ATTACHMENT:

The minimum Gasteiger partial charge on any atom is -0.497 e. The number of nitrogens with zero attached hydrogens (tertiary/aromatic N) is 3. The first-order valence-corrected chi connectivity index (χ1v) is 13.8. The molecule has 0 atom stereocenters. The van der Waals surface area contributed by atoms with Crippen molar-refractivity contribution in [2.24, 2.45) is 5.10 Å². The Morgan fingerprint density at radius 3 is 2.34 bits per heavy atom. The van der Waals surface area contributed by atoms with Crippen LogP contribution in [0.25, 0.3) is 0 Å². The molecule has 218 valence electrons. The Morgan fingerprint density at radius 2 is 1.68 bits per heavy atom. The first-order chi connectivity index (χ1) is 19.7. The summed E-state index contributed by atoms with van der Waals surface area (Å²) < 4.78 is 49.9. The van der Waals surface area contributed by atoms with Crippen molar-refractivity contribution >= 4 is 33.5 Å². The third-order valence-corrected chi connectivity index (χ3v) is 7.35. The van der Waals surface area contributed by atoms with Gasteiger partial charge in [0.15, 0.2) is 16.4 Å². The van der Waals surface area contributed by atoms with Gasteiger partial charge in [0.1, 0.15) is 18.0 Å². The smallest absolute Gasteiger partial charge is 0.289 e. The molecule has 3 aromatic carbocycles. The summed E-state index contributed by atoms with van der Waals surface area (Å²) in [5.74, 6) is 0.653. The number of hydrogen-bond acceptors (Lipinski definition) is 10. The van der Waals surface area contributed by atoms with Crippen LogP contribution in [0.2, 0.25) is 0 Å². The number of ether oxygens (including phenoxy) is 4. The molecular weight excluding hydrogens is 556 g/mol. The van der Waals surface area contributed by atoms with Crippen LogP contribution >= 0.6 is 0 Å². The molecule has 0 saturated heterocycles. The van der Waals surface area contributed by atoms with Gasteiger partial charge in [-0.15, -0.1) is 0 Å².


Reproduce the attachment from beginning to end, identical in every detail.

The minimum Gasteiger partial charge on any atom is -0.497 e. The number of nitrogens with zero attached hydrogens (tertiary/aromatic N) is 3. The first-order valence-corrected chi connectivity index (χ1v) is 13.8. The molecule has 0 atom stereocenters. The van der Waals surface area contributed by atoms with Crippen molar-refractivity contribution in [2.24, 2.45) is 5.10 Å². The Morgan fingerprint density at radius 3 is 2.34 bits per heavy atom. The van der Waals surface area contributed by atoms with Crippen LogP contribution in [0.25, 0.3) is 0 Å². The molecule has 218 valence electrons. The Morgan fingerprint density at radius 2 is 1.68 bits per heavy atom. The first-order chi connectivity index (χ1) is 19.7. The summed E-state index contributed by atoms with van der Waals surface area (Å²) < 4.78 is 49.9. The van der Waals surface area contributed by atoms with Crippen molar-refractivity contribution >= 4 is 33.5 Å². The third-order valence-corrected chi connectivity index (χ3v) is 7.35. The van der Waals surface area contributed by atoms with Gasteiger partial charge in [0.15, 0.2) is 16.4 Å². The van der Waals surface area contributed by atoms with Gasteiger partial charge in [0.1, 0.15) is 18.0 Å². The smallest absolute Gasteiger partial charge is 0.289 e. The molecule has 3 aromatic carbocycles. The summed E-state index contributed by atoms with van der Waals surface area (Å²) in [5.74, 6) is 0.653. The number of hydrogen-bond acceptors (Lipinski definition) is 10. The van der Waals surface area contributed by atoms with Crippen LogP contribution in [0.2, 0.25) is 0 Å². The number of ether oxygens (including phenoxy) is 4. The molecular weight excluding hydrogens is 556 g/mol. The van der Waals surface area contributed by atoms with Crippen LogP contribution >= 0.6 is 0 Å². The molecule has 0 saturated heterocycles. The van der Waals surface area contributed by atoms with Gasteiger partial charge in [-0.15, -0.1) is 0 Å².